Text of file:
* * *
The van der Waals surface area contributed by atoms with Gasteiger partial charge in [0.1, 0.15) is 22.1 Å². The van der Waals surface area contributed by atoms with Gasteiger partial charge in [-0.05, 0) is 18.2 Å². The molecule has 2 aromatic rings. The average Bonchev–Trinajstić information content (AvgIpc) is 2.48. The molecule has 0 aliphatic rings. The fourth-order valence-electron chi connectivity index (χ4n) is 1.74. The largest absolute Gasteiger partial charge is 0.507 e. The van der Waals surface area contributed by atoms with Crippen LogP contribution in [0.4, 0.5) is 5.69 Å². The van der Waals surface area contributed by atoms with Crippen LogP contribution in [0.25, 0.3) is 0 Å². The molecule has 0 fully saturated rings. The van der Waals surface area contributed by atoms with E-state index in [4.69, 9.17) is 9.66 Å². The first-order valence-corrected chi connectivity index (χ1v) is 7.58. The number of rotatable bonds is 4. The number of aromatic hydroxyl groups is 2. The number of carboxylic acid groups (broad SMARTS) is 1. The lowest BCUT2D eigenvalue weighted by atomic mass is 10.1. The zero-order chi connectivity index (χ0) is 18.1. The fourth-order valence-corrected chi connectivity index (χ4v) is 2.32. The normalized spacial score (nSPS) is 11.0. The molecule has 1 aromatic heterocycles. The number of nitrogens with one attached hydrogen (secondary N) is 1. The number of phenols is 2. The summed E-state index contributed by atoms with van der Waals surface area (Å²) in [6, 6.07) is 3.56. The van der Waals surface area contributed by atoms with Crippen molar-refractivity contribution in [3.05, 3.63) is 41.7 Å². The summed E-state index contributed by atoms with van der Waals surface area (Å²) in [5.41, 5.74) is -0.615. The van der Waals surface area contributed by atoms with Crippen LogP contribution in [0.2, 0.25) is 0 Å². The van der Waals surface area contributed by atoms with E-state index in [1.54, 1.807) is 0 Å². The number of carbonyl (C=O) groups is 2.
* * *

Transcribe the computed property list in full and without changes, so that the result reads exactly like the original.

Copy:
The van der Waals surface area contributed by atoms with Gasteiger partial charge in [0.1, 0.15) is 22.1 Å². The van der Waals surface area contributed by atoms with Gasteiger partial charge in [-0.05, 0) is 18.2 Å². The molecule has 2 aromatic rings. The average Bonchev–Trinajstić information content (AvgIpc) is 2.48. The molecule has 0 aliphatic rings. The fourth-order valence-electron chi connectivity index (χ4n) is 1.74. The largest absolute Gasteiger partial charge is 0.507 e. The van der Waals surface area contributed by atoms with Crippen LogP contribution in [0.4, 0.5) is 5.69 Å². The van der Waals surface area contributed by atoms with Crippen LogP contribution in [0.25, 0.3) is 0 Å². The molecule has 0 fully saturated rings. The van der Waals surface area contributed by atoms with E-state index in [4.69, 9.17) is 9.66 Å². The first-order valence-corrected chi connectivity index (χ1v) is 7.58. The number of rotatable bonds is 4. The number of aromatic hydroxyl groups is 2. The number of carboxylic acid groups (broad SMARTS) is 1. The lowest BCUT2D eigenvalue weighted by atomic mass is 10.1. The zero-order chi connectivity index (χ0) is 18.1. The fourth-order valence-corrected chi connectivity index (χ4v) is 2.32. The normalized spacial score (nSPS) is 11.0. The molecule has 1 aromatic heterocycles. The number of nitrogens with one attached hydrogen (secondary N) is 1. The number of phenols is 2. The summed E-state index contributed by atoms with van der Waals surface area (Å²) in [6, 6.07) is 3.56. The van der Waals surface area contributed by atoms with Crippen molar-refractivity contribution in [3.05, 3.63) is 41.7 Å². The summed E-state index contributed by atoms with van der Waals surface area (Å²) in [5.41, 5.74) is -0.615. The van der Waals surface area contributed by atoms with Crippen LogP contribution in [0.2, 0.25) is 0 Å². The van der Waals surface area contributed by atoms with E-state index in [1.54, 1.807) is 0 Å². The number of carbonyl (C=O) groups is 2.